NYC Election Official Blames Computers for Voting Chaos
(Bloomberg) -- The president of New York City’s election board said he still hadn’t been briefed on why local voting officials erroneously counted mayoral test ballots alongside real results in a fiasco that left the count in turmoil.
“Yes, this was a problem, and it shouldn’t have happened, but before you start throwing blame around, let’s find out what did happen,” board president Frederic Umane said in an interview Wednesday.
The Board of Elections on Tuesday retracted preliminary results of the mayoral race after finding discrepancies. It said it would republish corrected results Wednesday, without providing an exact time. The data had showed front-runner Eric Adams holding a lead, while Kathryn Garcia overtook Maya Wiley for second place.
Umane is the president of the city’s elections board, an administrative body of 10 commissioners -- five Democrats and five Republicans -- who appoint a bipartisan staff to oversee the daily activities of its offices.
In the interview Wednesday, Umane cast blame on the software system behind the ranked-choice vote count that the city is using for the first time. Previous special elections for City Council races were tallied by hand.
“You know what they say about computer programs, ‘with computers, it’s garbage in, garbage out,”’ he said. “We are going to cull out the inappropriate test ballots and re-run the program.”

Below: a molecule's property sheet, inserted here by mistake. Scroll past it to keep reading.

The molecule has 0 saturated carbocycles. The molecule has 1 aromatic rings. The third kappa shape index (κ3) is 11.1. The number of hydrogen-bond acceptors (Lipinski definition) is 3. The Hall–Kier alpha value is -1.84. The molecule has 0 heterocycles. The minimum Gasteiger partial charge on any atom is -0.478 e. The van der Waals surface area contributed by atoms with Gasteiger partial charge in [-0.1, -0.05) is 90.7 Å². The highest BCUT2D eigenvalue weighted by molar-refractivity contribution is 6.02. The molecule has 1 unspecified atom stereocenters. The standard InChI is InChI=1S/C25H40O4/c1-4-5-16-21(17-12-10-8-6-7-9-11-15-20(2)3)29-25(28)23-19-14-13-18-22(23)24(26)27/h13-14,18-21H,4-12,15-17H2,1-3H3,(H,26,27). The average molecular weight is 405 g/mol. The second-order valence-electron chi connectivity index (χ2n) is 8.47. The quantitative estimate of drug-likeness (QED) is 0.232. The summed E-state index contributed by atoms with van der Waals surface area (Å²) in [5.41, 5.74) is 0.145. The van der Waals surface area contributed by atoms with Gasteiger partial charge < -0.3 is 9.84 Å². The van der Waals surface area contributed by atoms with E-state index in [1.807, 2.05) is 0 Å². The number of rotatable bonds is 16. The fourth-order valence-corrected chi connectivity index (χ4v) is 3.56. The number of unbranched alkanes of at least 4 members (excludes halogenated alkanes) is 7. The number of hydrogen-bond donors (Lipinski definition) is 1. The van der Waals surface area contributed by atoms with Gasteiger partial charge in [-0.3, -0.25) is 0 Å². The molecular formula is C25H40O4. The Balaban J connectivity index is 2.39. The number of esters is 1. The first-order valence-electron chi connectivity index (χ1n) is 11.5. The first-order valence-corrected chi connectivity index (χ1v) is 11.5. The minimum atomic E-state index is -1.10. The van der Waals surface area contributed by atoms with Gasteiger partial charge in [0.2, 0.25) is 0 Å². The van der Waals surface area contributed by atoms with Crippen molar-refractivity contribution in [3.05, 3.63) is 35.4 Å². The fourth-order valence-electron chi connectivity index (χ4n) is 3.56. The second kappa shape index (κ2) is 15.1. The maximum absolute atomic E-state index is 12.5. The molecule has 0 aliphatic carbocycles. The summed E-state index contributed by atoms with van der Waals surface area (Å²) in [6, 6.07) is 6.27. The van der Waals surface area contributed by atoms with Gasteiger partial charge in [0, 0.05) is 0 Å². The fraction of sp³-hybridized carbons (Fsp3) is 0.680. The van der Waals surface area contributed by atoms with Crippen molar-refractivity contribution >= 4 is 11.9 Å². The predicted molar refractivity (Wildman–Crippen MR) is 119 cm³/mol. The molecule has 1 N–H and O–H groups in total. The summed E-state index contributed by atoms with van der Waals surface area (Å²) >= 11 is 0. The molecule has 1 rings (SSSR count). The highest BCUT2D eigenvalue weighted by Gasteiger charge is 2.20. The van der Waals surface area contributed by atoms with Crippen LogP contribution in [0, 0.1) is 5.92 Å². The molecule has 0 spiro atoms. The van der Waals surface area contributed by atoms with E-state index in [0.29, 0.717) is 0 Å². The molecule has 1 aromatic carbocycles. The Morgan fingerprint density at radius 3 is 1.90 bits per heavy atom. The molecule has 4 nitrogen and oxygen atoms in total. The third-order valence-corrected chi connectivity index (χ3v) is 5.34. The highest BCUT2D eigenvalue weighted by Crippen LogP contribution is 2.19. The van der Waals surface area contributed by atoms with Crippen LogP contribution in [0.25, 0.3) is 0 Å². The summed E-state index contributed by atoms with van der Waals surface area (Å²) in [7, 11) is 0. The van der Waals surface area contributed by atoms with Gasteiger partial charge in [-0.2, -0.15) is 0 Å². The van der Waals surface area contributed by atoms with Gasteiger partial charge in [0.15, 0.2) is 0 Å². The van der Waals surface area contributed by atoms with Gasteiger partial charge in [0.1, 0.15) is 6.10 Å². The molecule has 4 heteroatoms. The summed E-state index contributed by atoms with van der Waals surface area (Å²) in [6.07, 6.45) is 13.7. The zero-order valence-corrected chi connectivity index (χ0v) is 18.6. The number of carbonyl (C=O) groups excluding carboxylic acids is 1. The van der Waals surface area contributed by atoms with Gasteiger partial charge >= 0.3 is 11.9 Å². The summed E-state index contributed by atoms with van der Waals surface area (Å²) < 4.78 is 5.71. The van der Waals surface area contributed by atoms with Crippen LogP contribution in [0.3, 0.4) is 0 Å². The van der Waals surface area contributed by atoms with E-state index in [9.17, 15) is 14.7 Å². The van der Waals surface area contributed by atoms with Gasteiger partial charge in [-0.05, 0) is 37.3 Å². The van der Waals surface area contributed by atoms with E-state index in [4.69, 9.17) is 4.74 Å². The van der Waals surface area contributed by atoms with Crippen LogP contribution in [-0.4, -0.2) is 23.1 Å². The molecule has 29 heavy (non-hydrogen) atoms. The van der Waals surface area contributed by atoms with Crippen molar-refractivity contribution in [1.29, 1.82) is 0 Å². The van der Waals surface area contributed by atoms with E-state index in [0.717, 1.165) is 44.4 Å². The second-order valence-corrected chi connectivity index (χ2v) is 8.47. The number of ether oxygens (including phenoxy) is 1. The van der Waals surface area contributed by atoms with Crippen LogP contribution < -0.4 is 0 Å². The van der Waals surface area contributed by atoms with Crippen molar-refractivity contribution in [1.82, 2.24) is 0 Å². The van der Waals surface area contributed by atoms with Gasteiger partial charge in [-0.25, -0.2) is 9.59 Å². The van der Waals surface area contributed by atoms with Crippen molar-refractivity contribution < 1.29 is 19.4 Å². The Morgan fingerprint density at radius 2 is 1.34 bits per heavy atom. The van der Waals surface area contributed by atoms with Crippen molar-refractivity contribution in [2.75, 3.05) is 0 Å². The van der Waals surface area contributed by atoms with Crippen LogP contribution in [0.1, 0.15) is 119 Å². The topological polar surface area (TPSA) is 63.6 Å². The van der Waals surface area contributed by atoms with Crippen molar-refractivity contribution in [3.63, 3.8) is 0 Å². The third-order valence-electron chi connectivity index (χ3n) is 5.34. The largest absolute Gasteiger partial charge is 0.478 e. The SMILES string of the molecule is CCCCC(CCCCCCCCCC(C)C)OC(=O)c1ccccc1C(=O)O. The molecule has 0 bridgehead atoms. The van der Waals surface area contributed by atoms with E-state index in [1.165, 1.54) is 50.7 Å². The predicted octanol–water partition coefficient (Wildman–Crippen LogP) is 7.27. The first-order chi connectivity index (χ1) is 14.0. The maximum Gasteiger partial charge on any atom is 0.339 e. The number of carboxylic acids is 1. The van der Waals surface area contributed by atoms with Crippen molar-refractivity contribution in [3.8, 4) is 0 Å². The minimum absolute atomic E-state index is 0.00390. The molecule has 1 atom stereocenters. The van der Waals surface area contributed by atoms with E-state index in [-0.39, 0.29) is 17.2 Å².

Umane, a Republican from Manhattan, said he lacked a full accounting of the mistakes because of the way the board is structured.
“The commissioners sit on top of a pyramid; we got the numbers the same time everyone did yesterday -- if not afterward,” Umane said. “Right now I know about as much as you do.’
Board of Elections Executive Director Michael Ryan, an attorney and former board commissioner himself, has been out ill for the past two months, so the agency has been operating without a daily top manager, Umane said. Ryan didn’t respond to requests for comment.
Mayor Bill de Blasio issued a statement Wednesday on the debacle, saying, “yet again, the fundamental structural flaws of the Board of Elections are on display.”
De Blasio, a longtime critic of the agency, is calling for a complete recanvass of the vote count and an explanation of what went wrong.
The Adams and Garcia campaigns filed petitions for court oversight of the election count and asked for a judge to review ballots.
Umane discounted criticisms of the city’s board of elections’ partisan patronage, which has led to ethics violations, faulty absentee ballots, machine breakdowns and long lines at polling places during his tenure.
“Some of the articles that have been written recently are unfair,” he said.
“Obviously this was a very bad error that was made and that it should have been detected,” Umane said. “It wasn’t a few votes, it was 135,000. Someone should have noticed that. It was a careless error that should not have occurred.”
“Until we do know what happened, it’s easy to throw cheap shots on an agency that’s been dealing with Covid and everything else,” Umane said.
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